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Mol Cancer Ther. 2009 Mar;8(3):626-35. doi: 10.1158/1535-7163.MCT-08-1049. Epub 2009 Mar 10.

LDH-A inhibition, a therapeutic strategy for treatment of hereditary leiomyomatosis and renal cell cancer.

Author information

  • 1Department of Medicine, Division of Interdisciplinary Medicine and Biotechnology, Beth Israel Deaconess Medical Center, Harvard Medical School, and Department of Pathology, Brigham and Women's Hospital, Boston, MA 02215, USA.

Abstract

The genetic basis for the hereditary leiomyomatosis and renal cell cancer syndrome is germ-line inactivating mutation in the gene for the Krebs/tricarboxylic acid cycle enzyme, fumarate hydratase (FH), the enzyme that converts fumarate to malate. These individuals are predisposed to development of leiomyomas of the skin and uterus as well as highly aggressive kidney cancers. Inhibition of FH should result in significant decrease in oxidative phosphorylation necessitating that glycolysis followed by fermentation of pyruvate to lactate will be required to provide adequate ATP as well as to regenerate NAD+. Moreover, FH deficiency is known to up-regulate expression of hypoxia-inducible factor (HIF)-1alpha by enhancing the stability of HIF transcript. This leads to activation of various HIF-regulated genes including vascular endothelial growth factor and glucose transporter GLUT1 and increased expression of several glycolytic enzymes. Because lactate dehydrogenase-A (LDH-A), also a HIF-1alpha target, promotes fermentative glycolysis (conversion of pyruvate to lactate), a step essential for regenerating NAD+, we asked whether FH-deficient cells would be exquisitely sensitive to LDH-A blockade. Here, we report that hereditary leiomyomatosis and renal cell cancer tumors indeed overexpress LDH-A, that LDH-A inhibition results in increased apoptosis in a cell with FH deficiency and that this effect is reactive oxygen species mediated, and that LDH-A knockdown in the background of FH knockdown results in significant reduction in tumor growth in a xenograft mouse model.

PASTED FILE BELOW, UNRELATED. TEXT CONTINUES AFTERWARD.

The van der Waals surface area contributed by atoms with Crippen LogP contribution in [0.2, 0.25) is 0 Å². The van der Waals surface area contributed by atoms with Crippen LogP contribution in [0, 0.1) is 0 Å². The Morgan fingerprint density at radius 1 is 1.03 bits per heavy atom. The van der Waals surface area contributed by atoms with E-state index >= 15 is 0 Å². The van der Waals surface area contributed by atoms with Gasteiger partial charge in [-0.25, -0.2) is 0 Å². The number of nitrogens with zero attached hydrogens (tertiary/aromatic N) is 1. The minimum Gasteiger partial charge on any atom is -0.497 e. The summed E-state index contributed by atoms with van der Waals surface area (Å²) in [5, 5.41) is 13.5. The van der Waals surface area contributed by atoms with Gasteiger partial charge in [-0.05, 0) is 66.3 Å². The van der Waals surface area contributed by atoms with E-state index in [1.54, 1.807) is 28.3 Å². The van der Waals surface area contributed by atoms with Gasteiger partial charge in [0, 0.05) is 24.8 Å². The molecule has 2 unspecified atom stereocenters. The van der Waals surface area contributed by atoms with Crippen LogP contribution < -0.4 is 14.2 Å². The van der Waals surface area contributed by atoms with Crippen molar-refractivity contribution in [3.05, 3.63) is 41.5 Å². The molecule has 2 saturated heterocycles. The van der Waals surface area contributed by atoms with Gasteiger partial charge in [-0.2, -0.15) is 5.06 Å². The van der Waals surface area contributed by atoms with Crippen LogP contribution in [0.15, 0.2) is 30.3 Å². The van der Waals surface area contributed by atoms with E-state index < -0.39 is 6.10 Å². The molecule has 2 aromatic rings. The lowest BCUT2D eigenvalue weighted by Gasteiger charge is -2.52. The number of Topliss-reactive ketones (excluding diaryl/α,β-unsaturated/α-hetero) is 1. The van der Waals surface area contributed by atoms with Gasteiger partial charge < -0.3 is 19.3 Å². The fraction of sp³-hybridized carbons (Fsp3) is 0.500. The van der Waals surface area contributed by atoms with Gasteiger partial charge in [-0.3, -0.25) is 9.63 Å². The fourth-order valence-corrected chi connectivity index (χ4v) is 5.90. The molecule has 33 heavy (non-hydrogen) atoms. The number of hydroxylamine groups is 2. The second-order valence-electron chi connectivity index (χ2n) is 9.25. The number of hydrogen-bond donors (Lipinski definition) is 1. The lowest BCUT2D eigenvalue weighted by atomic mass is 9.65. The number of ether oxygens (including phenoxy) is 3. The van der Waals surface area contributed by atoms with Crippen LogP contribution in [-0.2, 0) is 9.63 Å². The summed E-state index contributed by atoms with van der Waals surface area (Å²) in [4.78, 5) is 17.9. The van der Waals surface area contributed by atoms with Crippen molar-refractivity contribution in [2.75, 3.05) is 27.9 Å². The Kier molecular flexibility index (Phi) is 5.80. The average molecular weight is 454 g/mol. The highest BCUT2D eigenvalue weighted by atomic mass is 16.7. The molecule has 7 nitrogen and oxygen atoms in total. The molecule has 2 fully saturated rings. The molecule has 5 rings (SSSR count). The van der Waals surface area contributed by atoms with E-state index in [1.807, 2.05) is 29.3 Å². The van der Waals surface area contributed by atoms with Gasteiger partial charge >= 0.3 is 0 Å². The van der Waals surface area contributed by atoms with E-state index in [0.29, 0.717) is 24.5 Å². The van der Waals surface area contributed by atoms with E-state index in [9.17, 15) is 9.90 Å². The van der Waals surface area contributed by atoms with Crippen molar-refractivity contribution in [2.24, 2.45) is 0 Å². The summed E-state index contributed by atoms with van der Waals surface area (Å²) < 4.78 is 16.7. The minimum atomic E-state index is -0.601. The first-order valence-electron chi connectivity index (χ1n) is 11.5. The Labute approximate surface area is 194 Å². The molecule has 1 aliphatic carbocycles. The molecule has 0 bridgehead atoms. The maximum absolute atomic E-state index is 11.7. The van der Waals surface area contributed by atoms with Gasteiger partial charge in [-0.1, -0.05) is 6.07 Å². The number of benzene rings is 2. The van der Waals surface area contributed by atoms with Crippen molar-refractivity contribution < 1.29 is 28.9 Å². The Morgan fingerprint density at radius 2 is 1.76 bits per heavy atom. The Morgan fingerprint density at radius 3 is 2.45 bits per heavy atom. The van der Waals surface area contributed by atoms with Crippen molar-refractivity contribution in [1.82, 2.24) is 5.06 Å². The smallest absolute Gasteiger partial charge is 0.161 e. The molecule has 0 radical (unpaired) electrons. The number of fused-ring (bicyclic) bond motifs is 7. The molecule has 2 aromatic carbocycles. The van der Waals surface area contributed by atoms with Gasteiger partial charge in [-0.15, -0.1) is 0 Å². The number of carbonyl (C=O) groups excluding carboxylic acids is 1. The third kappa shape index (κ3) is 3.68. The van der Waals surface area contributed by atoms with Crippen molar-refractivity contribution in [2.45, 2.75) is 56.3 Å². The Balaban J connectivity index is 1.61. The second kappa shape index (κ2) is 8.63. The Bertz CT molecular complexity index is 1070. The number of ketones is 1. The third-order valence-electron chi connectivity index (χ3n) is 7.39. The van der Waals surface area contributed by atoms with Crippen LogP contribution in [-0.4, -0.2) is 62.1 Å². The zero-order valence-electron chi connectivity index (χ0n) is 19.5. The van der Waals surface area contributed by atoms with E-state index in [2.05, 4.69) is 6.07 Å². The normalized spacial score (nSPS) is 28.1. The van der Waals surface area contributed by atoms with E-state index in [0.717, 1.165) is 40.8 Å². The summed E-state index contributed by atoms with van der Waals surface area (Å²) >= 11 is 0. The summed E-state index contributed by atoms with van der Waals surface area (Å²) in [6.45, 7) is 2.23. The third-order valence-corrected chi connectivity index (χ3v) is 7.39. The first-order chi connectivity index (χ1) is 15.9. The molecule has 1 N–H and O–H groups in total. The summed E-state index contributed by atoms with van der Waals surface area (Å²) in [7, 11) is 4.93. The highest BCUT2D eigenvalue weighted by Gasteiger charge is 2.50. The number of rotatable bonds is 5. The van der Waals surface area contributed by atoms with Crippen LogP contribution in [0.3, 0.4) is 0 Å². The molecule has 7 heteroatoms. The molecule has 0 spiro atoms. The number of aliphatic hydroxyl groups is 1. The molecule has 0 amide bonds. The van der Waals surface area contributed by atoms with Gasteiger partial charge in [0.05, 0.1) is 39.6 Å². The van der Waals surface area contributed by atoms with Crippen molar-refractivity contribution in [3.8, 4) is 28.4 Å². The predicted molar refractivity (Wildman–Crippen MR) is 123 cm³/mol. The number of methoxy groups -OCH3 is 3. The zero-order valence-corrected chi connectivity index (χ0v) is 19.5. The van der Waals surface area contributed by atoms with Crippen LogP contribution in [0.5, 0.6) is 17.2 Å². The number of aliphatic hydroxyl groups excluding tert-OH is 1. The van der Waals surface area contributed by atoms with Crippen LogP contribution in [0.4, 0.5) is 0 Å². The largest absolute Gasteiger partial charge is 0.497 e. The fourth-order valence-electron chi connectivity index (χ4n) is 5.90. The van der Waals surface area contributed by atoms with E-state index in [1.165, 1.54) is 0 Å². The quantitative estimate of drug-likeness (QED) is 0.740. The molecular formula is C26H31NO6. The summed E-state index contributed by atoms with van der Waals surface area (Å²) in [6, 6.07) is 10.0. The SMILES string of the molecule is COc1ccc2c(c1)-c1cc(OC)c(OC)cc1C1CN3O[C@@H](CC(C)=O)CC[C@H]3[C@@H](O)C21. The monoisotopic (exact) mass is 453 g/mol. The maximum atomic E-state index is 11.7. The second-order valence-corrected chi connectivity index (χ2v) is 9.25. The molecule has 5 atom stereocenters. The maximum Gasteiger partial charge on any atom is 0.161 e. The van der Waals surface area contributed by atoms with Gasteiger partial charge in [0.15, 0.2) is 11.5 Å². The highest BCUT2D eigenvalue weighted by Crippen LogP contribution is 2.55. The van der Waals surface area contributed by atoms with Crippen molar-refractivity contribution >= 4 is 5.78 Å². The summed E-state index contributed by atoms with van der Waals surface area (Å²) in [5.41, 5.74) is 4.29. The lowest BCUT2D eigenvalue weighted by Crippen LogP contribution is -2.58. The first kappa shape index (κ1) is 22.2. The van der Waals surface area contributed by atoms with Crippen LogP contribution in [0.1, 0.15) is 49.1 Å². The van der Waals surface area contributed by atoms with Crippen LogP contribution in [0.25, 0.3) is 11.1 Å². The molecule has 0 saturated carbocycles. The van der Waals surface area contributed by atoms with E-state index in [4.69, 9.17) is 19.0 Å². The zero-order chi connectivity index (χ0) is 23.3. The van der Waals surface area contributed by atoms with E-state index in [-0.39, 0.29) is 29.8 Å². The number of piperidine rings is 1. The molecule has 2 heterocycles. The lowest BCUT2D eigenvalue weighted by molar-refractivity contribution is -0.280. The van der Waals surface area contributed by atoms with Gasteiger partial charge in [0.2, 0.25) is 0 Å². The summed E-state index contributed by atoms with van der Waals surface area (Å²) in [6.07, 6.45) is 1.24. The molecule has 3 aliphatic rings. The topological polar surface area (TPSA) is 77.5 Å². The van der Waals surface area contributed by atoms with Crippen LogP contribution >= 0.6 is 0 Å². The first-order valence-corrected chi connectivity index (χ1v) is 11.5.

PMID:
19276158
[PubMed - indexed for MEDLINE]
PMCID:
PMC2671637
Free PMC Article

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